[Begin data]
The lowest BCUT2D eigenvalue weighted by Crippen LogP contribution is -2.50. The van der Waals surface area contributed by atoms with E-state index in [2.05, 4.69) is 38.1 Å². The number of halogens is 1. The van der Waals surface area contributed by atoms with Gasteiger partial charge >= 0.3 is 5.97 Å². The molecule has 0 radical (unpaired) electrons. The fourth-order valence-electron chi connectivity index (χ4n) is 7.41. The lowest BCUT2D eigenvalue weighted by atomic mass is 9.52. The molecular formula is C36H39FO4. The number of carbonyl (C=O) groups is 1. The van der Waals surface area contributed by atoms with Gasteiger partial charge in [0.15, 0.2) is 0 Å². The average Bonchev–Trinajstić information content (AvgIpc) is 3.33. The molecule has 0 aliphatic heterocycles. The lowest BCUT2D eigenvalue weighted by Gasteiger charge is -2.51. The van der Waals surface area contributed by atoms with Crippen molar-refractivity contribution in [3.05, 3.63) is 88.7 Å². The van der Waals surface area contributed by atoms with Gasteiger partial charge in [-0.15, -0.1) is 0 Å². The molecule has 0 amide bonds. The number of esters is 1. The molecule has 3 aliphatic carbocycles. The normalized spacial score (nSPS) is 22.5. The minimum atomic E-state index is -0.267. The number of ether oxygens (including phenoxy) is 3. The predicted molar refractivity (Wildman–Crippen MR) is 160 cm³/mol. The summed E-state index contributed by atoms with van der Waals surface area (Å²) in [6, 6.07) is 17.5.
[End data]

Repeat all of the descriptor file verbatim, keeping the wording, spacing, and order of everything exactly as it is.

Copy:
The lowest BCUT2D eigenvalue weighted by Crippen LogP contribution is -2.50. The van der Waals surface area contributed by atoms with E-state index in [2.05, 4.69) is 38.1 Å². The number of halogens is 1. The van der Waals surface area contributed by atoms with Gasteiger partial charge >= 0.3 is 5.97 Å². The molecule has 0 radical (unpaired) electrons. The fourth-order valence-electron chi connectivity index (χ4n) is 7.41. The lowest BCUT2D eigenvalue weighted by atomic mass is 9.52. The molecular formula is C36H39FO4. The number of carbonyl (C=O) groups is 1. The van der Waals surface area contributed by atoms with Gasteiger partial charge in [0.15, 0.2) is 0 Å². The average Bonchev–Trinajstić information content (AvgIpc) is 3.33. The molecule has 0 aliphatic heterocycles. The lowest BCUT2D eigenvalue weighted by Gasteiger charge is -2.51. The van der Waals surface area contributed by atoms with Crippen molar-refractivity contribution in [3.05, 3.63) is 88.7 Å². The van der Waals surface area contributed by atoms with Gasteiger partial charge in [-0.15, -0.1) is 0 Å². The molecule has 0 amide bonds. The number of esters is 1. The molecule has 3 aliphatic carbocycles. The normalized spacial score (nSPS) is 22.5. The minimum atomic E-state index is -0.267. The number of ether oxygens (including phenoxy) is 3. The predicted molar refractivity (Wildman–Crippen MR) is 160 cm³/mol. The summed E-state index contributed by atoms with van der Waals surface area (Å²) in [6, 6.07) is 17.5.